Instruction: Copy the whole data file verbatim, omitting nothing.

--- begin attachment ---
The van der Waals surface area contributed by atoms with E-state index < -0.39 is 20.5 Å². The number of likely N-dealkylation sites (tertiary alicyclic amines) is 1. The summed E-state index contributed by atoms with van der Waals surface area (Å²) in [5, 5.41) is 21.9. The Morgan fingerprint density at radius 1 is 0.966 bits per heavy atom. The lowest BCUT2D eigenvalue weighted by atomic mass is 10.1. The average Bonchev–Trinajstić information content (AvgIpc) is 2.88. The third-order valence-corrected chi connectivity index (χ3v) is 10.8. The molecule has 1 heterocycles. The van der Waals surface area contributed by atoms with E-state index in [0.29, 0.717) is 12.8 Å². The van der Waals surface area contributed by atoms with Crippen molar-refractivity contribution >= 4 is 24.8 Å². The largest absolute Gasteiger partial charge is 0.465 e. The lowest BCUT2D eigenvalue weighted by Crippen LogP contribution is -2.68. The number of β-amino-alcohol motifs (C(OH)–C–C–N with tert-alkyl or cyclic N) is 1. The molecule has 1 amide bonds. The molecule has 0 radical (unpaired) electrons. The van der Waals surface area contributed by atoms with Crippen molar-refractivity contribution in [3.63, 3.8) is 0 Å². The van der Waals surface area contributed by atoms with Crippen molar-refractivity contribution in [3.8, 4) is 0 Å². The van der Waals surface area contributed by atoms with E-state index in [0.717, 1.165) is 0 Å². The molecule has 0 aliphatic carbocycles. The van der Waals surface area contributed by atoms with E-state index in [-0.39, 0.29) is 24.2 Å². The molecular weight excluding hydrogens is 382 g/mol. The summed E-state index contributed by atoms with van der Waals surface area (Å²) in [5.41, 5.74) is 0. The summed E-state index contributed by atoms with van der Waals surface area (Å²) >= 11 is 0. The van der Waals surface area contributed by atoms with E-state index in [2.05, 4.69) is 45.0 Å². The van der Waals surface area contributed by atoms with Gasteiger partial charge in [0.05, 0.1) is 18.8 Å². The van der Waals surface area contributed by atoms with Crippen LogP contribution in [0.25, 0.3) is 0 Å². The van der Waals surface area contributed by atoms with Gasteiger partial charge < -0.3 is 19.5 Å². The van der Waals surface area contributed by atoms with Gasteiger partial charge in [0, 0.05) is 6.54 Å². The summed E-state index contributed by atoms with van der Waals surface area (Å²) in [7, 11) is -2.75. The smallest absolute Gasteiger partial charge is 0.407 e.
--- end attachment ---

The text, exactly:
The van der Waals surface area contributed by atoms with E-state index < -0.39 is 20.5 Å². The number of likely N-dealkylation sites (tertiary alicyclic amines) is 1. The summed E-state index contributed by atoms with van der Waals surface area (Å²) in [5, 5.41) is 21.9. The Morgan fingerprint density at radius 1 is 0.966 bits per heavy atom. The lowest BCUT2D eigenvalue weighted by atomic mass is 10.1. The average Bonchev–Trinajstić information content (AvgIpc) is 2.88. The third-order valence-corrected chi connectivity index (χ3v) is 10.8. The molecule has 1 heterocycles. The van der Waals surface area contributed by atoms with E-state index in [0.29, 0.717) is 12.8 Å². The van der Waals surface area contributed by atoms with Crippen molar-refractivity contribution >= 4 is 24.8 Å². The largest absolute Gasteiger partial charge is 0.465 e. The lowest BCUT2D eigenvalue weighted by Crippen LogP contribution is -2.68. The number of β-amino-alcohol motifs (C(OH)–C–C–N with tert-alkyl or cyclic N) is 1. The molecule has 1 amide bonds. The molecule has 0 radical (unpaired) electrons. The van der Waals surface area contributed by atoms with Crippen molar-refractivity contribution in [3.63, 3.8) is 0 Å². The van der Waals surface area contributed by atoms with Crippen molar-refractivity contribution in [3.8, 4) is 0 Å². The van der Waals surface area contributed by atoms with E-state index in [0.717, 1.165) is 0 Å². The molecule has 0 aliphatic carbocycles. The van der Waals surface area contributed by atoms with E-state index in [-0.39, 0.29) is 24.2 Å². The molecular weight excluding hydrogens is 382 g/mol. The summed E-state index contributed by atoms with van der Waals surface area (Å²) in [5.41, 5.74) is 0. The summed E-state index contributed by atoms with van der Waals surface area (Å²) >= 11 is 0. The van der Waals surface area contributed by atoms with E-state index in [2.05, 4.69) is 45.0 Å². The van der Waals surface area contributed by atoms with Gasteiger partial charge in [0.05, 0.1) is 18.8 Å². The van der Waals surface area contributed by atoms with Crippen LogP contribution in [0.25, 0.3) is 0 Å². The van der Waals surface area contributed by atoms with Gasteiger partial charge < -0.3 is 19.5 Å². The van der Waals surface area contributed by atoms with Gasteiger partial charge in [0, 0.05) is 6.54 Å². The summed E-state index contributed by atoms with van der Waals surface area (Å²) in [7, 11) is -2.75. The smallest absolute Gasteiger partial charge is 0.407 e.